Chapter 3

Roy Osborne
May 2013


At the  beginning of this chapter on leaders of the church, Paul makes a very important statement that most Bible teachers don’t seem to recognize the real meaning and importance of.  He says, “If anyone desires to be an overseer, he desires a noble task.”   He then proceeds to give the qualifications and responsibilities of such an office.

Over the years, I have seen many men who aspired to be elders.  Unfortunately, many of them wanted the position in order to have power and control, or to promote some special program that they were particularly interested in.  Some others just wanted the prestige of being in charge.  I once had a friend who worked for a large company.  When he was interviewed for an important position in the company by the president, the president asked him what his ambitions were, and what he would like to do.  My friend said, “I want your job.”  He got the position because large corporations want men who are ambitious and goal-oriented.  This is not what the church needs, and it is not what Paul meant when he said a man who wanted to be an elder had a noble desire.

The true meaning behind Paul’s commendation, of a man who desired to be a leader in the church, must be understood in terms of his qualifications given in this chapter.  All of these characteristics describe a man who is dedicated to God’s will, and who is spiritually motivated.  He must be a man who cares about God’s children, and wants for them what God wants:  that is, to love one another, to be unified in close fellowship and to be faithful to the Father’s will.  The qualifications for an executive in a profit-making organization are certainly not the qualifications for a leader in God’s family, the church.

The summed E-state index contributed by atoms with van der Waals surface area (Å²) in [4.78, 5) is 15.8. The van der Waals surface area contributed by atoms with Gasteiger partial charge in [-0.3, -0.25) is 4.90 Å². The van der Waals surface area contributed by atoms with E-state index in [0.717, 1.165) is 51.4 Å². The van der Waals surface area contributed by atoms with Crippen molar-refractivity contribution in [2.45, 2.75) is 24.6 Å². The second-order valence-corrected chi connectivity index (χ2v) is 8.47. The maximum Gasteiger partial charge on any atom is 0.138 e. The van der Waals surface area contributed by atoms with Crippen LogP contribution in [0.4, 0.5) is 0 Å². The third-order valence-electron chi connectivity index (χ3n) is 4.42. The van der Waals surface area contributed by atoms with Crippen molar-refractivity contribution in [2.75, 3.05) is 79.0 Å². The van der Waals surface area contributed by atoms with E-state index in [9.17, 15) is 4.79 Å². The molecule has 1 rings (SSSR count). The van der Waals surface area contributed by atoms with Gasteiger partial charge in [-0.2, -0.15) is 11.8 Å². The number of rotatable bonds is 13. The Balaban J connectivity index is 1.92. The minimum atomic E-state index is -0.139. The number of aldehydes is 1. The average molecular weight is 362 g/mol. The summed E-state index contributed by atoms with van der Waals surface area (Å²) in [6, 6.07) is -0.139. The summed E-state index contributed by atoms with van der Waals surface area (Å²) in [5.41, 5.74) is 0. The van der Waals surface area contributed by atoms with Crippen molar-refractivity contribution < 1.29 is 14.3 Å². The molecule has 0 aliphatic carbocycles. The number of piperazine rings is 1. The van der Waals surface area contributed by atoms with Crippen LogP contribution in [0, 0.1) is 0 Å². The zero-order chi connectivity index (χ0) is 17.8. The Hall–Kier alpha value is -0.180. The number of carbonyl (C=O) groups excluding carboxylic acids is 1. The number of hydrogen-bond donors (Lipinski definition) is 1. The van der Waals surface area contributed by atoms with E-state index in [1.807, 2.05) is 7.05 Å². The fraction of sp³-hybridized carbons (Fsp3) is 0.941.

In today’s world, more and more church groups have the “church growth” goal.  They want men in the leadership who can raise money and get more members.  As a result, many elderships are more interested in the condition of the budget than they are in the spiritual welfare of the individual members of the flock.  They are successful in building “mega-churches”, but the members are often spiritually starved.  They may be filled with enthusiasm and very loyal to their church but lacking in the humble spirit of worship and dedication to the Lord Jesus Christ.  Without a personal relationship to Him, a soul
may be enthusiastic but lacking the kind of real life that is eternal.

When one is seriously ill in the hospital, or has personal or family problems that weigh heavily on their hearts, they do not want the president of the bank, or the executive of the company to come to them.  The only one who can help is one who is dedicated to the Great
Physician and healer of the soul.  In the room of trouble, they desire a man of prayer and loving care, not a commander-in-chief who has
the power to make decisions for the organization.

When Paul says it is good for a man to desire the office of elder, he envisions a man who has a humble spirit, a deep prayer life, has the Lord as a personal companion in his life, and who loves and cares about the spiritual welfare of his brethren.  He is not a man who loves power and control, but who is jealous for the unity and spiritual health of the family.